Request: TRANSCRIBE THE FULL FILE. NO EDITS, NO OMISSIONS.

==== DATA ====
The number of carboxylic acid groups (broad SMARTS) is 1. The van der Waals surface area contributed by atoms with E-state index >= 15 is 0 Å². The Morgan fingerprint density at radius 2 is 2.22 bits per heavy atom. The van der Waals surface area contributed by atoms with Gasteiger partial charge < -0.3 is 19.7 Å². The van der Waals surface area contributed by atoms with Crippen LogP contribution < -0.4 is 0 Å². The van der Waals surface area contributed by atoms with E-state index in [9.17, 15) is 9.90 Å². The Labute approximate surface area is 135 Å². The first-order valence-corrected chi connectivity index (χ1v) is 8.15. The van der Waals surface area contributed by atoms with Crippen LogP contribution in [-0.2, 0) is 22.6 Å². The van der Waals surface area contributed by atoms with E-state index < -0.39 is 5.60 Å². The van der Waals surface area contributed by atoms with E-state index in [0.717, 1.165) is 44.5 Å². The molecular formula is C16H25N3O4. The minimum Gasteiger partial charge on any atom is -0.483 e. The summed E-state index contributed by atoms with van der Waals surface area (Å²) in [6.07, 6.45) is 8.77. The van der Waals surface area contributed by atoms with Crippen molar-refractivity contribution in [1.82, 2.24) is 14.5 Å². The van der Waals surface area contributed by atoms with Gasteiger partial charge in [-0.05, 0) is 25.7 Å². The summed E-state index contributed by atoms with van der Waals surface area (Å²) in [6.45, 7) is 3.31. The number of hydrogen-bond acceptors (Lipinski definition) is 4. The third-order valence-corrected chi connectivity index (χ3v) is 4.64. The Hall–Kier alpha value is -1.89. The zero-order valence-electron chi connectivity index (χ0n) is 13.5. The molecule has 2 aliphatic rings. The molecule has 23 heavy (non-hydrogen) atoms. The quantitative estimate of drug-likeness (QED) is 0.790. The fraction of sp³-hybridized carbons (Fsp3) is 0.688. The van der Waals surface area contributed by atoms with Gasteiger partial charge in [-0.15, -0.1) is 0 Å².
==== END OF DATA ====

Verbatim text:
The number of carboxylic acid groups (broad SMARTS) is 1. The van der Waals surface area contributed by atoms with E-state index >= 15 is 0 Å². The Morgan fingerprint density at radius 2 is 2.22 bits per heavy atom. The van der Waals surface area contributed by atoms with Gasteiger partial charge < -0.3 is 19.7 Å². The van der Waals surface area contributed by atoms with Crippen LogP contribution < -0.4 is 0 Å². The van der Waals surface area contributed by atoms with E-state index in [9.17, 15) is 9.90 Å². The Labute approximate surface area is 135 Å². The first-order valence-corrected chi connectivity index (χ1v) is 8.15. The van der Waals surface area contributed by atoms with Crippen LogP contribution in [-0.2, 0) is 22.6 Å². The van der Waals surface area contributed by atoms with E-state index < -0.39 is 5.60 Å². The van der Waals surface area contributed by atoms with E-state index in [0.717, 1.165) is 44.5 Å². The molecular formula is C16H25N3O4. The minimum Gasteiger partial charge on any atom is -0.483 e. The summed E-state index contributed by atoms with van der Waals surface area (Å²) in [6.07, 6.45) is 8.77. The van der Waals surface area contributed by atoms with Crippen molar-refractivity contribution in [1.82, 2.24) is 14.5 Å². The van der Waals surface area contributed by atoms with Gasteiger partial charge in [-0.05, 0) is 25.7 Å². The summed E-state index contributed by atoms with van der Waals surface area (Å²) in [6.45, 7) is 3.31. The number of hydrogen-bond acceptors (Lipinski definition) is 4. The third-order valence-corrected chi connectivity index (χ3v) is 4.64. The Hall–Kier alpha value is -1.89. The zero-order valence-electron chi connectivity index (χ0n) is 13.5. The molecule has 2 aliphatic rings. The molecule has 23 heavy (non-hydrogen) atoms. The quantitative estimate of drug-likeness (QED) is 0.790. The fraction of sp³-hybridized carbons (Fsp3) is 0.688. The van der Waals surface area contributed by atoms with Gasteiger partial charge in [-0.15, -0.1) is 0 Å².